Comparison of our 20-year Salish Sea results with those from Crewe et al. (2012) also show some notable positive differences in species-specific abundance trends, which can be expected given that waterbird populations fluctuate quite widely over decadal time frames (e.g., Wilkins and Otto 2003). Ten of twenty species previously showing significant declines showed stable 20-yr trends, which could be indicative of population stabilization or growth since the previous analysis (Appendices 1–3). These species include globally important populations of Harlequin Duck (Histrionicus histrionicus), Surfbird (Calidris virgata), Glaucous-winged Gull (Larus glaucescens), Bonaparte’s Gull (Chroicocephalus philadelphia), and Red-throated Loon (Gavia stellata; BirdLife International, global IBA criteria: http://datazone.birdlife.org/site/ibacritglob). These inter-decadal trend comparisons can be informative to Canada’s federal 2002 Species at Risk Act process. Specifically, BCCWS data can be used to inform both the listing process and recovery strategy evaluation. For example, Horned Grebe (Podiceps auratus) was listed federally as a species of Special Concern based on evidence of a 14% population decline in the previous three generations (COSEWIC 2009), including a declining trend in numbers wintering in the Salish Sea. Our results show that since 2011, the numbers have stabilized or possibly increased. Great Blue Heron (Ardea herodias fannini), also a taxon of Special Concern (COSEWIC 2008), experienced abundance stabilization in the Salish Sea since 2011, compared to a significant declining trend noted between 1999 and 2011 (Crewe et al. 2012). However, along the Pacific coast, this subspecies had a 20-yr declining trend, which suggests that differential pressures affect this species within the Canadian Salish Sea and along the Pacific coast. The BCCWS is considered to have the most robust data for tracking abundance trends in this taxon because of the survey’s standardized data collection procedures and robust statistical design (COSEWIC 2008).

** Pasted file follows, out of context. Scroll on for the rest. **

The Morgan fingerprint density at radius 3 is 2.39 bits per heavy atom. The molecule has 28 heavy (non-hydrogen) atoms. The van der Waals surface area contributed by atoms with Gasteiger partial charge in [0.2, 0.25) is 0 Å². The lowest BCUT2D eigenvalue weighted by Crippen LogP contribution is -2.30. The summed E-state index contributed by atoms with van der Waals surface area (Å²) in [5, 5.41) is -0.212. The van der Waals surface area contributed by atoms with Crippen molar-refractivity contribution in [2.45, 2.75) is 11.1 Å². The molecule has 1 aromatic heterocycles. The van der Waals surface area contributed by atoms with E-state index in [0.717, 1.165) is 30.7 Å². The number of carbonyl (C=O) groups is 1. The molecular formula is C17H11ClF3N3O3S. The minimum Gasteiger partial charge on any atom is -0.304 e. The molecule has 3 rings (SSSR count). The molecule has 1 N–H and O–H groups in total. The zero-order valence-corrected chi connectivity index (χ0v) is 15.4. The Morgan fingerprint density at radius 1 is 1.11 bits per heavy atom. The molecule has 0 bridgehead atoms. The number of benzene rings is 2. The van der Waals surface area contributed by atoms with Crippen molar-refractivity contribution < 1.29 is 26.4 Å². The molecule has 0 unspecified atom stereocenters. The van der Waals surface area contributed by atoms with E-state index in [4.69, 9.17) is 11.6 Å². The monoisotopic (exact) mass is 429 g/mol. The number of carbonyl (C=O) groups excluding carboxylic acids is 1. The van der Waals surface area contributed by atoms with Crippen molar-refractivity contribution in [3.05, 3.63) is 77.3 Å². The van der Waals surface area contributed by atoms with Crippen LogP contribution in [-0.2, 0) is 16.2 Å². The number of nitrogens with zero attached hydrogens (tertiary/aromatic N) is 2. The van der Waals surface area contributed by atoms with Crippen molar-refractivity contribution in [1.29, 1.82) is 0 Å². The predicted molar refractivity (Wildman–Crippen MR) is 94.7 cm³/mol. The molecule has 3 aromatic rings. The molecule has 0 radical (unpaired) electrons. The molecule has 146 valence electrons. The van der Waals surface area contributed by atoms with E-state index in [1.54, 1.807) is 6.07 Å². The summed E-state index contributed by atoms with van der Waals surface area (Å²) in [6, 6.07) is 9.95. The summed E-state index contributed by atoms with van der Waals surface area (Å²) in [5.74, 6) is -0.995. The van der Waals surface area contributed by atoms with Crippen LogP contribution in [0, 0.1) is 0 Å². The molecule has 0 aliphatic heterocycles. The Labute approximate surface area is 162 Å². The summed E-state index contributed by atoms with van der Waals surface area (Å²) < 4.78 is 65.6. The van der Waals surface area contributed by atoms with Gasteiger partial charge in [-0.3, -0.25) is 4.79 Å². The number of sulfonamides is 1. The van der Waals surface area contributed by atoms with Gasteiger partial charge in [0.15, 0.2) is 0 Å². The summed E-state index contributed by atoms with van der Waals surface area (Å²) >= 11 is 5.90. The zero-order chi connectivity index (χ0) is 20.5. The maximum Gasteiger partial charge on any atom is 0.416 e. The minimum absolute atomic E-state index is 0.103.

Twenty-two species sampled by this survey occur in globally significant numbers along the BC coast (BirdLife International, global IBA criteria: http://datazone.birdlife.org/site/ibacritglob; Table 1); seven of these species experienced 20-yr declines in the Salish Sea, and just one, Red-necked Grebe (Podiceps grisegena), a piscivore, showed an increasing trend on the Pacific coast only. Several of these abundance trends are noteworthy. Declining sea ducks of global significance (e.g., Surf Scoter, White-winged Scoter) are part of the benthivore community considered above. A significant decline in Trumpeter Swan in the Salish Sea (−8.24; −12.01, −4.40) differs from regional trends reported elsewhere, which have noted abundance gains in recent decades (e.g., the Pacific Coast population increased 5.5%/yr from 1968–2005 and 1.5%/yr from 2005–2010; Northwest Swan Conservation Association: https://nwswans.org/trumpeter-swans/). The BCCWS is not well designed to sample this swan (Crewe et al. 2012), which uses southern coastal agricultural lands for feeding by day and nearshore waters for roosting. However, these results may indicate a change in trend trajectory in the Canadian Salish Sea after a period of conservation-driven increase and stabilization noted elsewhere (Rees et al. 2019). Continuing loss of winter habitat is identified as a major threat to this species (Trumpeter Swam Society, Pacific coast population: https://www.trumpeterswansociety.org/what-we-do/your-society-at-work/pacific-coast-population.html) as agricultural land use shifts toward more greenhouse and berry crops instead of field crops that provide wintering waterfowl habitat (British Columbia Ministry of Agriculture 2017). The significant decline of Dunlin (−9.70; −13.06, −6.01) wintering in the Salish Sea flags a potential conservation issue for local management agencies given that up to 20% of the Pacific Dunlin (Calidris alpina pacifica) population winters here (Morrison et al. 2006; Important Bird and Biodiversity Areas in Canada: https://www.ibacanada.com/). Dunlin (all subspecies) is also identified as a high priority candidate species for assessment by the Committee on the Status of Endangered Wildlife in Canada (COSEWIC), which comprises taxa not yet assessed but where new information suggests they may be at risk of extinction or extirpation (COSEWIC 2020). Black Turnstone, a rocky shore specialist (benthivorous), and Pacific Loon (piscivorous) both showed 20-yr declines in the Salish Sea but stable trends on the outer Pacific coast, contributing to the contrasting pattern between benthic feeders and piscivores on inner and outer coasts. One further taxon to draw attention to is Thayer’s Gull (Larus glaucoides thayeri); a large proportion of the global population of this Canadian Arctic breeder winters in the Salish Sea and showed a narrowly nonsignificant declining trend, after both 12 years (Crewe et al. 2012) and 20 years (this study).